SECTION 24. Section 11-139, Hawaii Revised Statutes, is amended to read as follows:

"11-139 Voting assistance. (a) Except as otherwise provided, any voter who requires assistance may be given assistance by a person of the voter's choice. A person with disabilities may be provided assistance at a [voter service center] polling place pursuant to any state or federal law relating to persons with disabilities. The voter's employer or agent of that employer, agent of the voter's labor union, or a candidate for any office that is listed on the ballot shall not provide assistance. Written or oral instructions delivered via telephone, electronic means, or mail shall not be deemed assistance prohibited by this section; provided that the voter's employer or agent of that employer, agent of the voter's labor union, or a candidate for any office listed on the ballot is not physically present with the voter when the instructions are delivered.

(b) If assistance is provided pursuant to subsection (a), the precinct officials providing assistance shall enter in writing in the record book the following:

(1) The voter's name;

(2) The fact that the voter cannot read the names on the ballot, if that is the reason for requiring assistance, and otherwise, the specific physical disability which requires the voter to receive assistance; and

(3) The name or names of the person or persons furnishing the assistance.

[(b)] (c) Violation of this section by an employer or agent of that employer, agent of the voter's labor union, or a candidate shall constitute election fraud as provided under section 19-3."

SECTION 25. Section 11-152, Hawaii Revised Statutes, is amended to read as follows:

"11-152 Method of counting. [For votes cast] (a) In an election using the paper ballot voting system, immediately after the close of the polls, the chairperson of the precinct officials shall open the ballot box. The precinct officials at the precinct shall proceed to count the votes as follows:

(1) The whole number of ballots shall first be counted to see if their number corresponds with the number of ballots cast as recorded by the precinct officials;

(2) If the number of ballots corresponds with the number of persons recorded by the precinct officials as having voted, the precinct officials shall then proceed to count the vote cast for each candidate; and

(3) If there are more ballots or fewer ballots than the record calls for the precinct officials shall proceed as directed in section 11-153.

(b) In those precincts using the electronic voting system, the ballots shall be taken in the sealed ballot containers to the counting center according to the procedure and schedule adopted by the chief election officer to promote the security of the ballots. For all votes cast in an election, in the presence of official observers, counting center employees may start to count the ballots before [election day, as specified in section 11-108.] the closing of the polls, provided there shall be no printout by the computer or other disclosure of the number of votes cast for a candidate or on a question before the closing of the polls. For the purposes of this section, the closing of the polls is that time identified in section 11-131 as the closing time of voting."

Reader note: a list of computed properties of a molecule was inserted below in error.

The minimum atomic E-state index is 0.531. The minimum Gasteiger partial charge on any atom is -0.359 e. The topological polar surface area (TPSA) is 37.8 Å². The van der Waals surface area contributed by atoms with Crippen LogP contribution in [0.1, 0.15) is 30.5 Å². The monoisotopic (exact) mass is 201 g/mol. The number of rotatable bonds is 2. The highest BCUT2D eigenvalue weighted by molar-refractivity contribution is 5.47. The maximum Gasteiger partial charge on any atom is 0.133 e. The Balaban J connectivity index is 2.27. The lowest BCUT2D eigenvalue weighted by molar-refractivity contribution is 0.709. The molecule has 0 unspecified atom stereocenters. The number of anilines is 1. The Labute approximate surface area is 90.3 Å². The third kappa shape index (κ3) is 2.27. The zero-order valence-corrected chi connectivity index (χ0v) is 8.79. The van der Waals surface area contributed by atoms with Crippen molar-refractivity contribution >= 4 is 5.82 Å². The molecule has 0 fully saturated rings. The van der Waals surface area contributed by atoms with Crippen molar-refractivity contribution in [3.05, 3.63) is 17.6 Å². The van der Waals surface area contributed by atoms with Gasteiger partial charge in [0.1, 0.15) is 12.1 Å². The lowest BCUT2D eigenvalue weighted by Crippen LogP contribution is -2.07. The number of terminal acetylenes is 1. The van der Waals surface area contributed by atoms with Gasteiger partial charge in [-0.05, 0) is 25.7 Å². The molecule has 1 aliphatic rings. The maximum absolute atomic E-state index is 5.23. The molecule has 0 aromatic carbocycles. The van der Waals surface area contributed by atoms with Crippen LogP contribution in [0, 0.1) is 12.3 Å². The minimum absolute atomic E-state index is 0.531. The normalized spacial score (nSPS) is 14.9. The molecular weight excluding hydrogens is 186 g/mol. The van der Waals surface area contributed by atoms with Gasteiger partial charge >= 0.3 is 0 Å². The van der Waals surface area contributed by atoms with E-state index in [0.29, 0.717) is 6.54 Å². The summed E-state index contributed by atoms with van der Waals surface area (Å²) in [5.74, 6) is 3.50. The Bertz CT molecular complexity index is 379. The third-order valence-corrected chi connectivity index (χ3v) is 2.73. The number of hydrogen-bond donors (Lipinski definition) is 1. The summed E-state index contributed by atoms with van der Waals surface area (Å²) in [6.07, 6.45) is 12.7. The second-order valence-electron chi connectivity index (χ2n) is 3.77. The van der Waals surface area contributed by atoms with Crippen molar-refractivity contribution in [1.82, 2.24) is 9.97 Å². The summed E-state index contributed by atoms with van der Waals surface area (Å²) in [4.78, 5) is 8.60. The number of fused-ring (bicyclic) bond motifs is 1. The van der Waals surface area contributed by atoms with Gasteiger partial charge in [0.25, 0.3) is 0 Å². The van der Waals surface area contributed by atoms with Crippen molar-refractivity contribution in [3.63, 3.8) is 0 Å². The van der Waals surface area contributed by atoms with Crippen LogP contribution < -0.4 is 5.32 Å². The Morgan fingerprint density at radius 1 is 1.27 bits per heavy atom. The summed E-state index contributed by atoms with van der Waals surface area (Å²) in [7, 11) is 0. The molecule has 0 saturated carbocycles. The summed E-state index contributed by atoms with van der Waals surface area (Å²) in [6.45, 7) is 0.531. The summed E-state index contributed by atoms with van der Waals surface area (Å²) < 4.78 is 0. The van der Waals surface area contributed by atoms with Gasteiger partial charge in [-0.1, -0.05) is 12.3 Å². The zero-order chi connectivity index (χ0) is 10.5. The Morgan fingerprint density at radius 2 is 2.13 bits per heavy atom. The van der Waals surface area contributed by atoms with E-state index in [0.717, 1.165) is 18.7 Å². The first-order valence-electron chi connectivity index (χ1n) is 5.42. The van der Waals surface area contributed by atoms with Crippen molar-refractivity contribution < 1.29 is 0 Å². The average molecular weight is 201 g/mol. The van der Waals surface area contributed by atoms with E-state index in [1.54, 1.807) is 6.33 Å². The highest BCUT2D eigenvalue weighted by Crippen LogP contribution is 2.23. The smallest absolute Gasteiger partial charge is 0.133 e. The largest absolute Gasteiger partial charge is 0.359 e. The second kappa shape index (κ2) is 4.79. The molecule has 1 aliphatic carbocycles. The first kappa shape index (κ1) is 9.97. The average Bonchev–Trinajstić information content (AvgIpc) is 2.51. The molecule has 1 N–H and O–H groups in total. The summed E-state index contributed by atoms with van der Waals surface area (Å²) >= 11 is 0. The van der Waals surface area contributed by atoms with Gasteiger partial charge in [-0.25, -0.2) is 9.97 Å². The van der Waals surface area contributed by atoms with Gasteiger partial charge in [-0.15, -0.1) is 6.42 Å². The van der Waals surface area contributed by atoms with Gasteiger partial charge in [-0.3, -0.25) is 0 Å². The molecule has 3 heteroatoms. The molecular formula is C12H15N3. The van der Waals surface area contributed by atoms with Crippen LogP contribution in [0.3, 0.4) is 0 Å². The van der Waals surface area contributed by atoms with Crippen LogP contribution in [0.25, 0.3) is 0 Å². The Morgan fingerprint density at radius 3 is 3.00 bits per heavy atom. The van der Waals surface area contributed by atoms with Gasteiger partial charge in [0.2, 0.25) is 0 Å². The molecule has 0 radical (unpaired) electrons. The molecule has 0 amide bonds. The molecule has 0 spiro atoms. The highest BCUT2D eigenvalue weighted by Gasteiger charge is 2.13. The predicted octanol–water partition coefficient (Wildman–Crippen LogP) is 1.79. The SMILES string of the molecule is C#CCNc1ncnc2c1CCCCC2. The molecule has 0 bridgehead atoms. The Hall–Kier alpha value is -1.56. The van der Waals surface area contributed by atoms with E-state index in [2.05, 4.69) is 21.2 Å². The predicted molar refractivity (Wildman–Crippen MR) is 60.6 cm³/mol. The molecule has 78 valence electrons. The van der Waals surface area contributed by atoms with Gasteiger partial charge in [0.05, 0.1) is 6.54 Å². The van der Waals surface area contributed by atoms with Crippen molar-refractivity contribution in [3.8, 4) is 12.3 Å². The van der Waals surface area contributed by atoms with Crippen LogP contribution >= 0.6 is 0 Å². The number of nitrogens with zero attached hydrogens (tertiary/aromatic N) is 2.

SECTION 26. Section 11-153, Hawaii Revised Statutes, is amended to read as follows:

"11-153 More or fewer ballots than recorded. (a) If there are more ballots than [documented usage] the poll book indicates, this shall be an overage and if fewer ballots, it shall be an underage. The election officials or counting center employees responsible for the tabulation of ballots shall make a note of this fact on a form to be provided by the chief election officer. The form recording the overage or underage shall be sent directly to the chief election officer or the clerk in county elections separate and apart from the other election records.

(b) If the electronic voting system is being used in an election, the overage or underage shall be recorded after the tabulation of the ballots. In an election using the paper ballot voting system, the [chief election officer or the chief election officer's designee] precinct officials shall proceed to count the votes cast for each candidate or on a question after recording the overage or underage.

(c) The chief election officer or the clerk shall make a list of all [districts] precincts in which an overage or underage occurred and the amount of the overage or underage. This list shall be filed and kept as a public record in the office of the chief election officer, or the clerk in county elections[.], and the clerk's office in counties other than the city and county of Honolulu in elections involving state candidates.

An election contest may be brought under part XI, if the overage or underage in any district could affect the outcome of an election."

SECTION 27. Section 11-154, Hawaii Revised Statutes, is amended to read as follows:

"11-154 Records, etc.; disposition. Precinct officials shall gather all records and supplies delivered to them and return them to the sending official, either the chief election officer or the clerk.

The voted ballots shall be kept secure and handled only in the presence of representatives not of the same political party or official observers in accordance with rules adopted for the various voting systems. After all the ballots have been tabulated they shall be sealed in containers. Thereafter, these containers shall be unsealed and resealed only as prescribed by rules governing elections.